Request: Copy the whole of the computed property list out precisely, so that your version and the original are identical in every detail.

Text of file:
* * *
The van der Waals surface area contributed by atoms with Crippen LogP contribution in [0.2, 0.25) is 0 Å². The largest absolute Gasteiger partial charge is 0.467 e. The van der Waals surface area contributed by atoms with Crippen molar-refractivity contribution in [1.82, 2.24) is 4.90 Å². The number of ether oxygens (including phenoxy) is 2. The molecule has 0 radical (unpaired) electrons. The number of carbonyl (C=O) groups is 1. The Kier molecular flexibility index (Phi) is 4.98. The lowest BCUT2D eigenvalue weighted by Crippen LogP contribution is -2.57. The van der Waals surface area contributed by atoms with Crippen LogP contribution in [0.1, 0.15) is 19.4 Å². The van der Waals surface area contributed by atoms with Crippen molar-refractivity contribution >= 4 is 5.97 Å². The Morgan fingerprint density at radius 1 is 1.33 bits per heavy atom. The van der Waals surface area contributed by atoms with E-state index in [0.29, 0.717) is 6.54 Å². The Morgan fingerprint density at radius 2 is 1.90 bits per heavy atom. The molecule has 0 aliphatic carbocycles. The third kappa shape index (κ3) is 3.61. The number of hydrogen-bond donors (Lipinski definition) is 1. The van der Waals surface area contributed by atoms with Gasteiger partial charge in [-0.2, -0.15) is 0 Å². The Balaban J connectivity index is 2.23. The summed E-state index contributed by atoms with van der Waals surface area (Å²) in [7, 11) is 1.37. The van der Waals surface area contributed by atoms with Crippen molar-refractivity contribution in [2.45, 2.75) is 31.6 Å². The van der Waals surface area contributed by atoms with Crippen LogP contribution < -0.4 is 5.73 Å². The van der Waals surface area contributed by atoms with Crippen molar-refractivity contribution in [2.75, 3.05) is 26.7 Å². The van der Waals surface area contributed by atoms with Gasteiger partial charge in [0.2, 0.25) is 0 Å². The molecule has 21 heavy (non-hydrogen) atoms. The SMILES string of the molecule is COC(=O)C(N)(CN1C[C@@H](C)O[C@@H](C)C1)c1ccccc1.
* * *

The van der Waals surface area contributed by atoms with Crippen LogP contribution in [0.2, 0.25) is 0 Å². The largest absolute Gasteiger partial charge is 0.467 e. The van der Waals surface area contributed by atoms with Crippen molar-refractivity contribution in [1.82, 2.24) is 4.90 Å². The number of ether oxygens (including phenoxy) is 2. The molecule has 0 radical (unpaired) electrons. The number of carbonyl (C=O) groups is 1. The Kier molecular flexibility index (Phi) is 4.98. The lowest BCUT2D eigenvalue weighted by Crippen LogP contribution is -2.57. The van der Waals surface area contributed by atoms with Crippen LogP contribution in [0.1, 0.15) is 19.4 Å². The van der Waals surface area contributed by atoms with Crippen molar-refractivity contribution >= 4 is 5.97 Å². The Morgan fingerprint density at radius 1 is 1.33 bits per heavy atom. The van der Waals surface area contributed by atoms with E-state index in [0.29, 0.717) is 6.54 Å². The Morgan fingerprint density at radius 2 is 1.90 bits per heavy atom. The molecule has 0 aliphatic carbocycles. The third kappa shape index (κ3) is 3.61. The number of hydrogen-bond donors (Lipinski definition) is 1. The van der Waals surface area contributed by atoms with Gasteiger partial charge in [-0.2, -0.15) is 0 Å². The Balaban J connectivity index is 2.23. The summed E-state index contributed by atoms with van der Waals surface area (Å²) in [7, 11) is 1.37. The van der Waals surface area contributed by atoms with Crippen molar-refractivity contribution in [2.45, 2.75) is 31.6 Å². The van der Waals surface area contributed by atoms with Crippen LogP contribution < -0.4 is 5.73 Å². The van der Waals surface area contributed by atoms with Crippen molar-refractivity contribution in [2.75, 3.05) is 26.7 Å². The van der Waals surface area contributed by atoms with Gasteiger partial charge in [0.2, 0.25) is 0 Å². The molecule has 21 heavy (non-hydrogen) atoms. The SMILES string of the molecule is COC(=O)C(N)(CN1C[C@@H](C)O[C@@H](C)C1)c1ccccc1.